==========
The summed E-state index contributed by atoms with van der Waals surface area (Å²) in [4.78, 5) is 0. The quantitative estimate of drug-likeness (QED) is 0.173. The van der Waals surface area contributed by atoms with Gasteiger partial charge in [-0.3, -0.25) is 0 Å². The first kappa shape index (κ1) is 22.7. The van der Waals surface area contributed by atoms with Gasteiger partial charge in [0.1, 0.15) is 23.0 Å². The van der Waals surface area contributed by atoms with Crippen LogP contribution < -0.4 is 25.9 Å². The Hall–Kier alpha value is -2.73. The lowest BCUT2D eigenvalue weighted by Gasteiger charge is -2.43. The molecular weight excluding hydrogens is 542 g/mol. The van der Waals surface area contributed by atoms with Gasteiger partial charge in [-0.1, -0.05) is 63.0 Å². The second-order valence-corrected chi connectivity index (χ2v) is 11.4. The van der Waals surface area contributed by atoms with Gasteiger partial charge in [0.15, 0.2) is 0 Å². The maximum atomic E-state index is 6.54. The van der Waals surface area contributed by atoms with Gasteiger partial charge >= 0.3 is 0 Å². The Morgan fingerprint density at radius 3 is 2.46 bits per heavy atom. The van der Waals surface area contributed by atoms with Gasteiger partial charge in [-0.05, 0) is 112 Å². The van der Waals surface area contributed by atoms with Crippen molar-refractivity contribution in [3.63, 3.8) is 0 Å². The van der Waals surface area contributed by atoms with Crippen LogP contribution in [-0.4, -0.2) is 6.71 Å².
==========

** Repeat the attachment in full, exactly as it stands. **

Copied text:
The summed E-state index contributed by atoms with van der Waals surface area (Å²) in [4.78, 5) is 0. The quantitative estimate of drug-likeness (QED) is 0.173. The van der Waals surface area contributed by atoms with Gasteiger partial charge in [-0.3, -0.25) is 0 Å². The first kappa shape index (κ1) is 22.7. The van der Waals surface area contributed by atoms with Gasteiger partial charge in [0.1, 0.15) is 23.0 Å². The van der Waals surface area contributed by atoms with Crippen LogP contribution < -0.4 is 25.9 Å². The Hall–Kier alpha value is -2.73. The lowest BCUT2D eigenvalue weighted by Gasteiger charge is -2.43. The molecular weight excluding hydrogens is 542 g/mol. The van der Waals surface area contributed by atoms with Gasteiger partial charge in [-0.1, -0.05) is 63.0 Å². The second-order valence-corrected chi connectivity index (χ2v) is 11.4. The van der Waals surface area contributed by atoms with Gasteiger partial charge in [0.15, 0.2) is 0 Å². The maximum atomic E-state index is 6.54. The van der Waals surface area contributed by atoms with Gasteiger partial charge >= 0.3 is 0 Å². The Morgan fingerprint density at radius 3 is 2.46 bits per heavy atom. The van der Waals surface area contributed by atoms with Gasteiger partial charge in [-0.05, 0) is 112 Å². The van der Waals surface area contributed by atoms with Crippen molar-refractivity contribution in [3.63, 3.8) is 0 Å². The van der Waals surface area contributed by atoms with Crippen LogP contribution in [-0.4, -0.2) is 6.71 Å².